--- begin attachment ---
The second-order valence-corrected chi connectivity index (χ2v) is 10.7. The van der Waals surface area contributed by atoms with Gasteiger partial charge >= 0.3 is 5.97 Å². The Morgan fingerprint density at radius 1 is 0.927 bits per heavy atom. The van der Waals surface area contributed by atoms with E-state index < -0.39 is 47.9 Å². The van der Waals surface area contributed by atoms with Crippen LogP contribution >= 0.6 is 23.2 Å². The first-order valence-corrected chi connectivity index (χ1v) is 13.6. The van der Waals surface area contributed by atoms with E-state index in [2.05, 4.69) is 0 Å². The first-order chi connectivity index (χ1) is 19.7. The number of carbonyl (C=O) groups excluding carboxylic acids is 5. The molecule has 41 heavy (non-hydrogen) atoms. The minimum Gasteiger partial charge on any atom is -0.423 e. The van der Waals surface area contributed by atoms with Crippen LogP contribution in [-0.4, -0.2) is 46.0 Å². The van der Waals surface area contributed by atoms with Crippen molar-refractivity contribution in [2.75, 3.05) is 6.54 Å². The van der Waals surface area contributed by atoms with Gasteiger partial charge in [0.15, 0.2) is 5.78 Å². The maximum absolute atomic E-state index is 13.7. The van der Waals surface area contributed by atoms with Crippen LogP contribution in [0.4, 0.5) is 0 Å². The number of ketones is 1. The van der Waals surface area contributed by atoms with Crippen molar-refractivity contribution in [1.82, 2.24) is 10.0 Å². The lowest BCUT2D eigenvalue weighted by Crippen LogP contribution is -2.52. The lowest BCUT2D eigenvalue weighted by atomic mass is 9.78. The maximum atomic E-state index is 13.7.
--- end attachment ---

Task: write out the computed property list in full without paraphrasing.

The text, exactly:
The second-order valence-corrected chi connectivity index (χ2v) is 10.7. The van der Waals surface area contributed by atoms with Gasteiger partial charge >= 0.3 is 5.97 Å². The Morgan fingerprint density at radius 1 is 0.927 bits per heavy atom. The van der Waals surface area contributed by atoms with E-state index < -0.39 is 47.9 Å². The van der Waals surface area contributed by atoms with Crippen LogP contribution >= 0.6 is 23.2 Å². The first-order valence-corrected chi connectivity index (χ1v) is 13.6. The van der Waals surface area contributed by atoms with E-state index in [2.05, 4.69) is 0 Å². The first-order chi connectivity index (χ1) is 19.7. The number of carbonyl (C=O) groups excluding carboxylic acids is 5. The molecule has 41 heavy (non-hydrogen) atoms. The minimum Gasteiger partial charge on any atom is -0.423 e. The van der Waals surface area contributed by atoms with Crippen LogP contribution in [-0.4, -0.2) is 46.0 Å². The van der Waals surface area contributed by atoms with Crippen molar-refractivity contribution in [2.75, 3.05) is 6.54 Å². The van der Waals surface area contributed by atoms with Gasteiger partial charge in [0.15, 0.2) is 5.78 Å². The maximum absolute atomic E-state index is 13.7. The van der Waals surface area contributed by atoms with Crippen LogP contribution in [0.4, 0.5) is 0 Å². The number of ketones is 1. The van der Waals surface area contributed by atoms with Crippen molar-refractivity contribution in [1.82, 2.24) is 10.0 Å². The lowest BCUT2D eigenvalue weighted by Crippen LogP contribution is -2.52. The lowest BCUT2D eigenvalue weighted by atomic mass is 9.78. The maximum atomic E-state index is 13.7.